• Album review: A Fever You Can't Sweat Out by Panic at the Disco
  • Album review: A Fever You Can't Sweat Out by Panic at the Disco
    Written by battye
    Wed Apr 01, 2009 1:52 pm
     


    This could be called the series of "reviews of albums released several years ago but weren't reviewed then because CricketMX.com didn't have the articles set-up until early 2008"! This review, obviously, is no exception. A Fever You Can't Sweat Out is the debut album of Panic! At The Disco - released in late 2005.

    The first single - on January 23, 2006 - off the album was the less than compelling The Only Difference Between Martyrdom And Suicide Is Press Coverage. This song alone is in all probability the reason A Fever You Can't Sweat Out had such disappointing reviews. 2/5 from Allmusic, 6/10 from Drowned in Sound, 1.5/10 from Pitchfork Media and "D" from Stylus Magazines. In fairness though, with the exception of Allmusic I haven't heard of any of those agencies - so their overly (and unfairly) poor reviews can be taken with a grain of salt. Rolling Stone, the most recognised name in music reviews, gave the album 3.5/5 which is a much better representation.

    The longer you listen to the album the more it grows on you. There are some very good songs on there which weren't released as singles, which begs the question "Why was The Only Difference Between Martyrdom And Suicide Is Press Coverage released as a single?".

    Who knows. Whatever the reason, this gigantic error of judgment was rectified a month later with the release of I Write Sins Not Tragedies which is probably Panic! At The Disco's most recognisable tune after their 2008 hit Nine In The Afternoon. Certainly, here in Australia I Write Sins Not Tragedies still gains considerable airplay and it should have been the first single.

    But It's Better If You Do was single number three. In fact, But It's Better If You Do is a lead-in to I Write Sins Not Tragedies. The final string interlude (Heather Stebbins on cello, Samantha Bynes on violin) of But It's Better If You Do continues on in the beginning of I Write Sins Not Tragedies if you listen with a gapless playback.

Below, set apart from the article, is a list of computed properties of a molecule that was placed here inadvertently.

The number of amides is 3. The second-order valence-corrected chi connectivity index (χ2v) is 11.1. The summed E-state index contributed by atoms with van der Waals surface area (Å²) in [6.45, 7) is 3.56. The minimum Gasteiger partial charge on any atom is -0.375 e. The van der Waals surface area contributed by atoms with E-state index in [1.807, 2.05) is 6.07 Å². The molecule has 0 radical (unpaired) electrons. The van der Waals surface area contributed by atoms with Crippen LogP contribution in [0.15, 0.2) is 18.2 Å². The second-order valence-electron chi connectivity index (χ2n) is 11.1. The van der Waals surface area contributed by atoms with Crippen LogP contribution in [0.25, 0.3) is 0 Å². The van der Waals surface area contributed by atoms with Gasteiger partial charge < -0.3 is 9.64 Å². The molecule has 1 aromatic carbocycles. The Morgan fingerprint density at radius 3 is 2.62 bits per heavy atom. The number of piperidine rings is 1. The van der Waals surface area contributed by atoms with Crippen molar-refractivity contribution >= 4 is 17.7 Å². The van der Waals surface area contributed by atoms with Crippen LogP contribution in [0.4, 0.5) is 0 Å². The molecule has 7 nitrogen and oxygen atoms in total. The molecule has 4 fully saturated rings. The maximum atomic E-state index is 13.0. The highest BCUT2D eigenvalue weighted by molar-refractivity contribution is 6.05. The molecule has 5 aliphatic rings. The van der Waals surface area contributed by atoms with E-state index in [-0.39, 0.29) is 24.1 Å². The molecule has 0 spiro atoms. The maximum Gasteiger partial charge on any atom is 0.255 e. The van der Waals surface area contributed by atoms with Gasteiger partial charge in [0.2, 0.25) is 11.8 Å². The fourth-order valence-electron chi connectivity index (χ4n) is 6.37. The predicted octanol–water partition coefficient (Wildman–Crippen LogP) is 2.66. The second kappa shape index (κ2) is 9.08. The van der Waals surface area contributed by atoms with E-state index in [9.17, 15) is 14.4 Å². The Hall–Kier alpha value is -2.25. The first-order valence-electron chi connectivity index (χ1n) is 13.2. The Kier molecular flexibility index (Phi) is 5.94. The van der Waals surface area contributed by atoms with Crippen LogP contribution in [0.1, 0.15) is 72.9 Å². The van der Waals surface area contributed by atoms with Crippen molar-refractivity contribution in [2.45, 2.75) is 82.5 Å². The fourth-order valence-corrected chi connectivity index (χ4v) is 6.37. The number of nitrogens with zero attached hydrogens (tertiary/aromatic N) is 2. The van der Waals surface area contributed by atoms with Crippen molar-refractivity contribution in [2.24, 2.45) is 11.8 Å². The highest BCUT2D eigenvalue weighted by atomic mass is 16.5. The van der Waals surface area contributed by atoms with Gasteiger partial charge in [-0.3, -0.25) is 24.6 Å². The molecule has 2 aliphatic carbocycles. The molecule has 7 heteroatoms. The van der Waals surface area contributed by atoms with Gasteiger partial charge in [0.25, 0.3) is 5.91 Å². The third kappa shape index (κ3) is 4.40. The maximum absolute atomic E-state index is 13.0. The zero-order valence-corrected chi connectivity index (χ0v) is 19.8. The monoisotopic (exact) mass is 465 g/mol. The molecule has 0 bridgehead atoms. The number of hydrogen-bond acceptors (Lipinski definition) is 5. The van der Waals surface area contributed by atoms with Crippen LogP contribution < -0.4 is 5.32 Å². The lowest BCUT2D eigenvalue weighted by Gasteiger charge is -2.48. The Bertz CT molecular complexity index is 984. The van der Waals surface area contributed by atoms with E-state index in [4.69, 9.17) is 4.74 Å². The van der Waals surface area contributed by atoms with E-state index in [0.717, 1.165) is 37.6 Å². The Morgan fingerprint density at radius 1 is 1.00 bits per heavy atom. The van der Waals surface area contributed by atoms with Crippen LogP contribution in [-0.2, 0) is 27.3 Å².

Lying Is the Most Fun a Girl Can Have Without Taking Her Clothes Off was single number four. Statistically speaking, I think this is their best song. According to my iTunes playlist, this song has 20% more plays than its closest competitor from the same band - There's A Good Reason These Tables Are Numbered Honey, You Just Haven't Thought Of It Yet - which I will get to in a minute.

    It is probably worth mentioning that singles 2, 3, 4 and 5 (Build God, Then We'll Talk) all have between 130 and 250 plays while debut single The Only Difference Between Martyrdom And Suicide Is Press Coverage trials at a depressing 61. Further proof that the first single was not a good choice, not when you want to build on the hype of you debut album release!

    Build God, Then We'll Talk is without doubt the most interesting song on the album. The music video - dubbed a pornomime - is one thing seeing it was considered "too vulgar for television" by the band. But it's the content of the song, which if you listen to closely you can hear is a play on the chorus of "My Favourite Things", popular from the classic film The Sound of Music.

    Build God, Then We'll Talk may have been the final single but there are a couple of other gems on the album worth a mention.

    The upbeat Time To Dance has an impressive display of vocals from lead singer Brendon Urie but all of the band members make this song great. Spencer Smith handles the percussion superbly, while understandably Ryan Ross (guitar) and Brent Wilson (bass) also feature heavily.

    Panic! At The Disco have often been labelled as a baroque pop band (which is true), and nothing sums this up more than There's A Good Reason These Tables Are Numbered Honey, You Just Haven't Thought Of It Yet which has a distinct cabaret or burlesque tone to it.

    The long names certainly are certainly unique, although Fall Out Boy probably set the trend with "Our Lawyer Made Us Change The Name Of This Song So We Wouldn't Get Sued" and "I'm Like A Lawyer With The Way I'm Always Trying To Get You Off (Me and You)" among others from their 2005 album From Under The Cork Tree. Although I'm sure Panic! At The Disco set some sort of record with There's A Good Reason These Tables Are Numbered Honey, You Just Haven't Thought Of It Yet - most of their song titles come from lines from movies or books.

    Finally, a mention must go to the first song on the album, the aptly named "Introduction" featuring a Polish phrase "spotkalo sie z szerokim rozglosem" which according to Wikipedia translates to "gained significant popularity". A good prediction, since 2005 they have. Considerably.

    "A Fever You Can't Sweat Out" track listing

    1. Introduction
    2. The Only Difference Between Martyrdom And Suicide Is Press Coverage
    3. London Beckoned Songs About Money Written By Machines
    4. Nails For Breakfast, Tacks For Snacks
    5. Camisado
    6. Time To Dance
    7. Lying Is The Most Fun A Girl Can Have Without Taking Her Clothes Off
    8. Intermission
    9. But It's Better If You Do
    10. I Write Sins Not Tragedies
    11. I Constantly Thank God For Esteban
    12. There's A Good Reason These Tables Are Numbered Honey, You Just Haven't Thought Of It Yet
    13. Build God, Then We'll Talk
     
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